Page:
Both introverts and extroverts have qualities that can be extremely valuable to the people in their environments, but these personalities need different spaces and treatments to bloom to their full potential. In Quiet, writer and researcher Susan Cain reveals the differences between introverts and extroverts, how the “extroversion ideal” of the last 150 years has transformed the workplace into an extrovert’s dream, and how the talents of the two personality types can be combined for a stunning degree of success. Read this one to get in touch with your inner introvert and learn how to honor it in others

Nudge – Improving Decisions About Health, Wealth, and Happiness

Look at acid washed jeans, the atom bomb, and Miley Cyrus and it becomes woefully apparent: we as humans make the wrong decisions all the time. We don’t always do what’s best for us. Why? Sometimes, we have too little or overly complex information, or we act on gut feelings rather than reasoned plans. Sometimes we succumb to temptation, and sometimes we’re manipulated by external forces. Thaler, leading behavioral economist and advisor to Barack Obama, shows how nudges, or subtle changes in context that make it more difficult to make a poor decision, can help us achieve our goals.

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Books that will change how you think of yourself

Mindset – How You Can Fulfill Your Potential

As little children we adopt a mindset, fixed or growth. Shockingly enough, this one selection defines how we’ll feel, what we believe ourselves capable of achieving, and what we’ll risk for the rest of our lives. Dweck, professor of psychology at Stanford, teaches us about how to identify our mindset, confront our own attitudes and ideas, and develop a growth mindset to realize our potential to the fullest. Read it to have your ideas about who you are and your own potential changed forever.

The Righteous Mind – Why Good People Are Divided by Politics and Religion

Where does moral judgment come from? If you answered something like “firm rationale,” you’re wrong. Moral judgment actually springs from our ephemeral friend, intuition. Intuition works rather like a lawyer, justifying moral judgments to others and ourselves, supporting our reputation and self interest. InThe Righteous Mind, social psychologist Jonathan Haidtexposes how it is emotion and intuition, not reasoning, that drives moral judgment, showing us how understanding the moral foundations on which our interests are based can benefit us in decision making.

More by this author

Sebastian Klein

Sebastian is the co-founder of Blinkist, a serial entrepreneur, consultant, speaker and writer with a passion for management-free organizations.

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Last Updated on July 21, 2021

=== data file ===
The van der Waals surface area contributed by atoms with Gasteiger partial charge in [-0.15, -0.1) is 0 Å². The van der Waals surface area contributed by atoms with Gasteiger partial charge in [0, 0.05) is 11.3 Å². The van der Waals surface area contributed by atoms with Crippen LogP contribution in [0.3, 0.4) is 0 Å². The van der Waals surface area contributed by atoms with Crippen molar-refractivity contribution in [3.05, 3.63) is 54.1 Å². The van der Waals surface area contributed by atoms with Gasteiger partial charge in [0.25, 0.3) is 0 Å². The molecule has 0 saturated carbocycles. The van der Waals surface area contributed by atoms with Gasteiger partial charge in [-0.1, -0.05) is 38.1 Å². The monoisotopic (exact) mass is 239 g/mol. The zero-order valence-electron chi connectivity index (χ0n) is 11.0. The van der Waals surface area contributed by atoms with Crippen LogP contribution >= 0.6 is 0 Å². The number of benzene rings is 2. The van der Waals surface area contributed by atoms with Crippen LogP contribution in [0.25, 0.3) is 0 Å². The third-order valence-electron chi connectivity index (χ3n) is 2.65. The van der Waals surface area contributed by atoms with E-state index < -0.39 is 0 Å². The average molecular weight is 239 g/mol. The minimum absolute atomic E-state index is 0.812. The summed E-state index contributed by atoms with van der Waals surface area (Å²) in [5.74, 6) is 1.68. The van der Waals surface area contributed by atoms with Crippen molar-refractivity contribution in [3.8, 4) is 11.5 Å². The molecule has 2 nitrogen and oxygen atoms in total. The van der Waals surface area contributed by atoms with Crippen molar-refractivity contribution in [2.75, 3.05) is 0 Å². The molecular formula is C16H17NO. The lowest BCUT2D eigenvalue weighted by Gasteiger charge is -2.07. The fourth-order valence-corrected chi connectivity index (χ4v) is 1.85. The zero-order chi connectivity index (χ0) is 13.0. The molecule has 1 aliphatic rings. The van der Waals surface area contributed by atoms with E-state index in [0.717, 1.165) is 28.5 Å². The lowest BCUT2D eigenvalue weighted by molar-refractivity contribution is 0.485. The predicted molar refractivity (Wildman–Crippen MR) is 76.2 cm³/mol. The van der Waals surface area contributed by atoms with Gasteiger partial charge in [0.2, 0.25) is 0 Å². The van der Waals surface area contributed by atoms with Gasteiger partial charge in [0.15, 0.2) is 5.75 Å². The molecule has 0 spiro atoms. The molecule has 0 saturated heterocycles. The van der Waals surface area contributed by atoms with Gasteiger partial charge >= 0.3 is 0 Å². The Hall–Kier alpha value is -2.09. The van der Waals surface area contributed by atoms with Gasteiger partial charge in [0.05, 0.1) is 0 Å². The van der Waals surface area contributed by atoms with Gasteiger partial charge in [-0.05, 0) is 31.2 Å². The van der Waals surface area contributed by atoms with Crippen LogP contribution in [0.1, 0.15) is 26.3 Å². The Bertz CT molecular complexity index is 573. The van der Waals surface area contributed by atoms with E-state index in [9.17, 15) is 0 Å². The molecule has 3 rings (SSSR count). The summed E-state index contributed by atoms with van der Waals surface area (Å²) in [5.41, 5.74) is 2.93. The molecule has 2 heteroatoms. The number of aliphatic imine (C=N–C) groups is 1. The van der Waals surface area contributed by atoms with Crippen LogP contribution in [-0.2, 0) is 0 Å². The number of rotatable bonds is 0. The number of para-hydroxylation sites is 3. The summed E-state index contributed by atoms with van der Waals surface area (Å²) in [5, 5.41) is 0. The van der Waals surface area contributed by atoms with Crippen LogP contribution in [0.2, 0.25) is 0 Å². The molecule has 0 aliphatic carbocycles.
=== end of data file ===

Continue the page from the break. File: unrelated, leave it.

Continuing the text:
The Importance of Reminders (And How to Make a Reminder Work)

The Importance of Reminders (And How to Make a Reminder Work)
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No matter how well you set up your todo list and calendar, you aren’t going to get things done unless you have a reliable way of reminding yourself to actually do them.

Anyone who’s spent an hour writing up the perfect grocery list only to realize at the store that they forgot to bring the list understands the importance of reminders.

Reminders of some sort or another are what turn a collection of paper goods or web services into what David Allen calls a “trusted system.”[1]

A lot of people resist getting better organized. No matter what kind of chaotic mess, their lives are on a day-to-day basis because they know themselves well enough to know that there’s after all that work they’ll probably forget to take their lists with them when it matters most.

Fortunately, there are ways to make sure we remember to check our lists — and to remember to do the things we need to do, whether they’re on a list or not.

In most cases, we need a lot of pushing at first, for example by making a reminder, but eventually we build up enough momentum that doing what needs doing becomes a habit — not an exception.

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From Creating Reminders to Building Habits

A habit is any act we engage in automatically without thinking about it.

For example, when you brush your teeth, you don’t have to think about every single step from start to finish; once you stagger up to the sink, habit takes over (and, really, habit got you to the sink in the first place) and you find yourself putting toothpaste on your toothbrush, putting the toothbrush in your mouth (and never your ear!), spitting, rinsing, and so on without any conscious effort at all.

This is a good thing because if you’re anything like me, you’re not even capable of conscious thought when you’re brushing your teeth.